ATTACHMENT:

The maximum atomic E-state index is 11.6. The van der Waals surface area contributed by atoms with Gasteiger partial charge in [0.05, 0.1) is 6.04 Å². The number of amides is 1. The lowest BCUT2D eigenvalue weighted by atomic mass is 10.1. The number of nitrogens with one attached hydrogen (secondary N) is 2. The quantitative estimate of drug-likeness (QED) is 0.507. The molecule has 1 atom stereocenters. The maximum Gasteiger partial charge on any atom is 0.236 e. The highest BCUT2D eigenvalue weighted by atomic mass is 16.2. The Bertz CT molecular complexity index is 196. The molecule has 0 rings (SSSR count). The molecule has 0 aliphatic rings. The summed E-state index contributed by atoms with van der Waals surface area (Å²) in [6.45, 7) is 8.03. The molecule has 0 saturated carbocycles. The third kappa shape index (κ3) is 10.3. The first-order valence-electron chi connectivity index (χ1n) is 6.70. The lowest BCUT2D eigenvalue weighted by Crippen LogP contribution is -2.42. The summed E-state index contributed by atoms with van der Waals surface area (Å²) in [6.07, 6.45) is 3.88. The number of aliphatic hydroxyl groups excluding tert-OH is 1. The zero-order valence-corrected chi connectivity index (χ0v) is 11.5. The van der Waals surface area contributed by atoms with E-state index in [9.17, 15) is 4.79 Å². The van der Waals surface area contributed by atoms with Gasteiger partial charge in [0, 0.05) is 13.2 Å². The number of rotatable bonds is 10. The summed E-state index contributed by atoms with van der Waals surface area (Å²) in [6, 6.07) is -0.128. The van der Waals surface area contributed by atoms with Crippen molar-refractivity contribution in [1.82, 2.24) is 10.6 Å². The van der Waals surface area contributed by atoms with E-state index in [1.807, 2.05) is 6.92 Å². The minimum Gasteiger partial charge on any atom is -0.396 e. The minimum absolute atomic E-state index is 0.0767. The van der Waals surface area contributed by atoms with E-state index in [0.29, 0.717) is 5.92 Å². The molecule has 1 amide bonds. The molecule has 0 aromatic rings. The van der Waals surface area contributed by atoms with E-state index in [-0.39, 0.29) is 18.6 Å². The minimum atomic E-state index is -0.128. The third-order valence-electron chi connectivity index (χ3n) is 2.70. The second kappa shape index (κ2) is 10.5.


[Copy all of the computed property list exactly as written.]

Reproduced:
The maximum atomic E-state index is 11.6. The van der Waals surface area contributed by atoms with Gasteiger partial charge in [0.05, 0.1) is 6.04 Å². The number of amides is 1. The lowest BCUT2D eigenvalue weighted by atomic mass is 10.1. The number of nitrogens with one attached hydrogen (secondary N) is 2. The quantitative estimate of drug-likeness (QED) is 0.507. The molecule has 1 atom stereocenters. The maximum Gasteiger partial charge on any atom is 0.236 e. The highest BCUT2D eigenvalue weighted by atomic mass is 16.2. The Bertz CT molecular complexity index is 196. The molecule has 0 rings (SSSR count). The molecule has 0 aliphatic rings. The summed E-state index contributed by atoms with van der Waals surface area (Å²) in [6.45, 7) is 8.03. The molecule has 0 saturated carbocycles. The third kappa shape index (κ3) is 10.3. The first-order valence-electron chi connectivity index (χ1n) is 6.70. The lowest BCUT2D eigenvalue weighted by Crippen LogP contribution is -2.42. The summed E-state index contributed by atoms with van der Waals surface area (Å²) in [6.07, 6.45) is 3.88. The number of aliphatic hydroxyl groups excluding tert-OH is 1. The zero-order valence-corrected chi connectivity index (χ0v) is 11.5. The van der Waals surface area contributed by atoms with E-state index in [9.17, 15) is 4.79 Å². The van der Waals surface area contributed by atoms with Gasteiger partial charge in [0, 0.05) is 13.2 Å². The number of rotatable bonds is 10. The summed E-state index contributed by atoms with van der Waals surface area (Å²) in [6, 6.07) is -0.128. The van der Waals surface area contributed by atoms with Crippen molar-refractivity contribution in [1.82, 2.24) is 10.6 Å². The van der Waals surface area contributed by atoms with E-state index in [1.807, 2.05) is 6.92 Å². The minimum Gasteiger partial charge on any atom is -0.396 e. The minimum absolute atomic E-state index is 0.0767. The van der Waals surface area contributed by atoms with E-state index in [0.29, 0.717) is 5.92 Å². The molecule has 1 amide bonds. The molecule has 0 aromatic rings. The van der Waals surface area contributed by atoms with E-state index in [-0.39, 0.29) is 18.6 Å². The minimum atomic E-state index is -0.128. The third-order valence-electron chi connectivity index (χ3n) is 2.70. The second kappa shape index (κ2) is 10.5.